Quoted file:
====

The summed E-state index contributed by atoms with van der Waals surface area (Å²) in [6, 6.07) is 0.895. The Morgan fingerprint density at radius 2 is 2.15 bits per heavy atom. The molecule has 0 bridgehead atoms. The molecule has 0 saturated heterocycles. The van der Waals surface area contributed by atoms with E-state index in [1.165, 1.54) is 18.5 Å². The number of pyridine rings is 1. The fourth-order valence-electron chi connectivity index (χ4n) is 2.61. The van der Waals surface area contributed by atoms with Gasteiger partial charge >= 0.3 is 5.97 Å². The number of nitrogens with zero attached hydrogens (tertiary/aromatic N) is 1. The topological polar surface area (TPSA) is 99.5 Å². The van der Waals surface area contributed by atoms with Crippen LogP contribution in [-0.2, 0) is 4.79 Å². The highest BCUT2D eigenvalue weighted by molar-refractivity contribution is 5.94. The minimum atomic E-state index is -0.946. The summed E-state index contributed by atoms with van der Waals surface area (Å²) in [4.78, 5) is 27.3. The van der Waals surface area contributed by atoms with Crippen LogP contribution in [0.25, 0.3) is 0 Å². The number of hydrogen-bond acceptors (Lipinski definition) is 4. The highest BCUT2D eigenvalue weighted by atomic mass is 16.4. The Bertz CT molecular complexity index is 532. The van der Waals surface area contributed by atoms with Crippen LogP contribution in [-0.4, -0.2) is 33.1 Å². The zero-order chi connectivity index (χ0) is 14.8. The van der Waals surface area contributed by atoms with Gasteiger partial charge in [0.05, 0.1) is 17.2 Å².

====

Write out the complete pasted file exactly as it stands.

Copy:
The summed E-state index contributed by atoms with van der Waals surface area (Å²) in [6, 6.07) is 0.895. The Morgan fingerprint density at radius 2 is 2.15 bits per heavy atom. The molecule has 0 bridgehead atoms. The molecule has 0 saturated heterocycles. The van der Waals surface area contributed by atoms with E-state index in [1.165, 1.54) is 18.5 Å². The number of pyridine rings is 1. The fourth-order valence-electron chi connectivity index (χ4n) is 2.61. The van der Waals surface area contributed by atoms with Gasteiger partial charge >= 0.3 is 5.97 Å². The number of nitrogens with zero attached hydrogens (tertiary/aromatic N) is 1. The topological polar surface area (TPSA) is 99.5 Å². The van der Waals surface area contributed by atoms with Crippen LogP contribution in [-0.2, 0) is 4.79 Å². The highest BCUT2D eigenvalue weighted by molar-refractivity contribution is 5.94. The minimum atomic E-state index is -0.946. The summed E-state index contributed by atoms with van der Waals surface area (Å²) in [4.78, 5) is 27.3. The van der Waals surface area contributed by atoms with Crippen LogP contribution in [0.25, 0.3) is 0 Å². The number of hydrogen-bond acceptors (Lipinski definition) is 4. The highest BCUT2D eigenvalue weighted by atomic mass is 16.4. The Bertz CT molecular complexity index is 532. The van der Waals surface area contributed by atoms with Crippen LogP contribution in [-0.4, -0.2) is 33.1 Å². The zero-order chi connectivity index (χ0) is 14.8. The van der Waals surface area contributed by atoms with Gasteiger partial charge in [0.05, 0.1) is 17.2 Å².